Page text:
CCA for residential use as a wood preservative was banned after the end of 2003. Regularly sealing structures already built with CCA treated wood helps contain the leaching of chemicals. The EPA presents advisories for safe handling of CCA treated lumber that need to be heeded and taught to your children as well.
Chromated copper arsenate, or CCA, has been used to preserve wood since the 1940's. The use of CCA in residential applications was banned after 12/31/2003. Cca treated wood chemicals were found to dissolve in water and leach out of the wood, causing potential harm. Sealing cca treated lumber will reduce leaching of the chemicals. Be sure to use a synthetic resin to keep the lumber from becoming a mildew and algae smorgasbord and read these advisories for safe handling!
If plywood is not dealt with properly, it can swell and create major problems with roofing, flooring or siding. Correction to this wood product problem can clean your wallet. These tips cover plywood characteristics and proper installation of plywood. Read, be informed, and extract maximum useful life from your plywood project.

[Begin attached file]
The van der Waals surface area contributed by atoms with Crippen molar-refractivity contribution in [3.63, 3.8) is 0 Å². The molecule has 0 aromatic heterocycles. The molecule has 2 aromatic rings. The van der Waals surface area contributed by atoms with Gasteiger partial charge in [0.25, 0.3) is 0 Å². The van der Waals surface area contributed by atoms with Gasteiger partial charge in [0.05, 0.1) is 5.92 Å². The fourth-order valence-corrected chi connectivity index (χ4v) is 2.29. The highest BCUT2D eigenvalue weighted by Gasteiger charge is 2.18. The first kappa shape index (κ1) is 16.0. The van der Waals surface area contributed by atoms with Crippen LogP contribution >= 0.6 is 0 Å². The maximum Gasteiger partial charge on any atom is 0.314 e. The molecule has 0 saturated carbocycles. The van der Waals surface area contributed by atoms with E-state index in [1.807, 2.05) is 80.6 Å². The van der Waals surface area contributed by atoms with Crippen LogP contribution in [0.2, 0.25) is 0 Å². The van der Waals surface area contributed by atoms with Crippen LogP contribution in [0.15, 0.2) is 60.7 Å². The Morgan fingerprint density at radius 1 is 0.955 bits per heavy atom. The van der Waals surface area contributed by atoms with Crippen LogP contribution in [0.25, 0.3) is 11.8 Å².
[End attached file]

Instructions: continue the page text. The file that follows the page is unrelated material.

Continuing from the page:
Attic ventilation is very important, yet often inadequate. Proper attic ventilation will save you from moisture accumulation that can create huge problems with your roofing and plywood sheathing. Read this basic primer to understand the importance of ventilation and how to properly manage the exchange of air needed to prevent damage to your home.
If your new home is built during a wet season, you will experience lumber shrinkage. This can cause ceramic tile, backsplashes, drywall and flooring cracks, among other problems. If possible, allow your house to dry out before installing all the materials inside.
The crown of a piece of lumber is the upward arch you see when you look down its narrowest edge. In your new home, builders who don't take crowns into consideration can create humps or dips in floors or walls. Engineered wood, floor trusses and I joists can be used to eliminate crown problems.
Buckling roof plywood below asphalt shingles is a result of many things. Wood expands and contracts, so there may not have been adequate planned spacing between plywood boards. Check for proper attic ventilation. A buildup of water vapor is a problem.